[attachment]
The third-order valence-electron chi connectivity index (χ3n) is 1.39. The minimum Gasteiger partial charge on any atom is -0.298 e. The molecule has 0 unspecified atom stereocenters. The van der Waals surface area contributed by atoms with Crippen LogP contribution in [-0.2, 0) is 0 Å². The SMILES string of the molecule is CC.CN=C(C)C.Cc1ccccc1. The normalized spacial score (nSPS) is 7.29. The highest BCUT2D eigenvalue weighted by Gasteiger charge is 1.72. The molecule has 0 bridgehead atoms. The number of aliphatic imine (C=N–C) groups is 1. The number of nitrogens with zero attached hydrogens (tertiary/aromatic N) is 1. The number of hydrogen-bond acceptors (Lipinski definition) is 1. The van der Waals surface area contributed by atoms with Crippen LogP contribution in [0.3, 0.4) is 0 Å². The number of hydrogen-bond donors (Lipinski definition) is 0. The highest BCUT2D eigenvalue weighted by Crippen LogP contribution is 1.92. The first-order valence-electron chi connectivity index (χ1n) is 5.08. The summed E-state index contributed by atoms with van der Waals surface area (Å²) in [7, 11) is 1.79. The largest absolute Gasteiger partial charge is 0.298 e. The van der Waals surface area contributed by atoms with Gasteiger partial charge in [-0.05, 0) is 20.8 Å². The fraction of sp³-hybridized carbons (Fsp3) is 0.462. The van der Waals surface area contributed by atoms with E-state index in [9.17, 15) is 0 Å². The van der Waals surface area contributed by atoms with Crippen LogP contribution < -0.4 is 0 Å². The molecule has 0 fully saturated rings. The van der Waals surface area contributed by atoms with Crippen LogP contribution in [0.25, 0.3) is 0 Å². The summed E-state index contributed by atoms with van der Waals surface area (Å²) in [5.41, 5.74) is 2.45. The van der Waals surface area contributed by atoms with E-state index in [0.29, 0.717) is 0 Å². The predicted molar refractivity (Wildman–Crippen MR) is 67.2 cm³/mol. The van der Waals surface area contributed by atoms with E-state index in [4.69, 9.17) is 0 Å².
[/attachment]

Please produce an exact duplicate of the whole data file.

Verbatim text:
The third-order valence-electron chi connectivity index (χ3n) is 1.39. The minimum Gasteiger partial charge on any atom is -0.298 e. The molecule has 0 unspecified atom stereocenters. The van der Waals surface area contributed by atoms with Crippen LogP contribution in [-0.2, 0) is 0 Å². The SMILES string of the molecule is CC.CN=C(C)C.Cc1ccccc1. The normalized spacial score (nSPS) is 7.29. The highest BCUT2D eigenvalue weighted by Gasteiger charge is 1.72. The molecule has 0 bridgehead atoms. The number of aliphatic imine (C=N–C) groups is 1. The number of nitrogens with zero attached hydrogens (tertiary/aromatic N) is 1. The number of hydrogen-bond acceptors (Lipinski definition) is 1. The van der Waals surface area contributed by atoms with Crippen LogP contribution in [0.3, 0.4) is 0 Å². The number of hydrogen-bond donors (Lipinski definition) is 0. The highest BCUT2D eigenvalue weighted by Crippen LogP contribution is 1.92. The first-order valence-electron chi connectivity index (χ1n) is 5.08. The summed E-state index contributed by atoms with van der Waals surface area (Å²) in [7, 11) is 1.79. The largest absolute Gasteiger partial charge is 0.298 e. The van der Waals surface area contributed by atoms with Gasteiger partial charge in [-0.05, 0) is 20.8 Å². The fraction of sp³-hybridized carbons (Fsp3) is 0.462. The van der Waals surface area contributed by atoms with E-state index in [9.17, 15) is 0 Å². The van der Waals surface area contributed by atoms with Crippen LogP contribution < -0.4 is 0 Å². The molecule has 0 fully saturated rings. The van der Waals surface area contributed by atoms with Crippen LogP contribution in [0.25, 0.3) is 0 Å². The summed E-state index contributed by atoms with van der Waals surface area (Å²) in [5.41, 5.74) is 2.45. The van der Waals surface area contributed by atoms with E-state index in [0.29, 0.717) is 0 Å². The predicted molar refractivity (Wildman–Crippen MR) is 67.2 cm³/mol. The van der Waals surface area contributed by atoms with E-state index in [4.69, 9.17) is 0 Å².